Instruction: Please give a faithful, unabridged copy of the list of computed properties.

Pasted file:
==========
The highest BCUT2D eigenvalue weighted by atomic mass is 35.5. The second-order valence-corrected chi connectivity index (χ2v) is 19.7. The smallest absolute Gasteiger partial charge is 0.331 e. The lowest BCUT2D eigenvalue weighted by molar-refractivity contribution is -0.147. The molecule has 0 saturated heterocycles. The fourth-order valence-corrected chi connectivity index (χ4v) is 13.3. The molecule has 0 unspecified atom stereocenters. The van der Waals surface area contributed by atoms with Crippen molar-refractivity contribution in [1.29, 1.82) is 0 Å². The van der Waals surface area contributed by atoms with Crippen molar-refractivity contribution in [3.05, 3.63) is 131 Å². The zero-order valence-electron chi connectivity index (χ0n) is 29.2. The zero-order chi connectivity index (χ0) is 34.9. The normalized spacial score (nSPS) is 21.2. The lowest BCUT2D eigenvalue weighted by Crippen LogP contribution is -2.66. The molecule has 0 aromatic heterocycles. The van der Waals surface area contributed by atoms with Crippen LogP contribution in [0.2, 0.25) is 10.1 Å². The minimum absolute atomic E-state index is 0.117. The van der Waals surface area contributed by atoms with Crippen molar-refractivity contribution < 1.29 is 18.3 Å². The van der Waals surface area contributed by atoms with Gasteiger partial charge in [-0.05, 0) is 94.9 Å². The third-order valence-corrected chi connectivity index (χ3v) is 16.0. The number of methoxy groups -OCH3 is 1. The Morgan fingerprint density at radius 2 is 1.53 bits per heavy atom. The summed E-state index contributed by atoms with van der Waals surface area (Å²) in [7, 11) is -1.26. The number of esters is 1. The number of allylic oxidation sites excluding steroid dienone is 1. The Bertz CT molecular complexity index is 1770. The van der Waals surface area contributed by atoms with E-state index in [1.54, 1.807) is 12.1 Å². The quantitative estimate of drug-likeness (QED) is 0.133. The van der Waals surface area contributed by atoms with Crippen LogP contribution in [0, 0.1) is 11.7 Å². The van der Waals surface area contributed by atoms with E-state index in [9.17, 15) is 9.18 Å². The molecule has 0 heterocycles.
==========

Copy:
The highest BCUT2D eigenvalue weighted by atomic mass is 35.5. The second-order valence-corrected chi connectivity index (χ2v) is 19.7. The smallest absolute Gasteiger partial charge is 0.331 e. The lowest BCUT2D eigenvalue weighted by molar-refractivity contribution is -0.147. The molecule has 0 saturated heterocycles. The fourth-order valence-corrected chi connectivity index (χ4v) is 13.3. The molecule has 0 unspecified atom stereocenters. The van der Waals surface area contributed by atoms with Crippen molar-refractivity contribution in [1.29, 1.82) is 0 Å². The van der Waals surface area contributed by atoms with Crippen molar-refractivity contribution in [3.05, 3.63) is 131 Å². The zero-order valence-electron chi connectivity index (χ0n) is 29.2. The zero-order chi connectivity index (χ0) is 34.9. The normalized spacial score (nSPS) is 21.2. The lowest BCUT2D eigenvalue weighted by Crippen LogP contribution is -2.66. The molecule has 0 aromatic heterocycles. The van der Waals surface area contributed by atoms with Crippen LogP contribution in [0.2, 0.25) is 10.1 Å². The minimum absolute atomic E-state index is 0.117. The van der Waals surface area contributed by atoms with Crippen molar-refractivity contribution < 1.29 is 18.3 Å². The van der Waals surface area contributed by atoms with Gasteiger partial charge in [-0.05, 0) is 94.9 Å². The third-order valence-corrected chi connectivity index (χ3v) is 16.0. The number of methoxy groups -OCH3 is 1. The Morgan fingerprint density at radius 2 is 1.53 bits per heavy atom. The summed E-state index contributed by atoms with van der Waals surface area (Å²) in [7, 11) is -1.26. The number of esters is 1. The number of allylic oxidation sites excluding steroid dienone is 1. The Bertz CT molecular complexity index is 1770. The van der Waals surface area contributed by atoms with E-state index in [1.54, 1.807) is 12.1 Å². The quantitative estimate of drug-likeness (QED) is 0.133. The van der Waals surface area contributed by atoms with Crippen LogP contribution in [0, 0.1) is 11.7 Å². The van der Waals surface area contributed by atoms with E-state index in [9.17, 15) is 9.18 Å². The molecule has 0 heterocycles.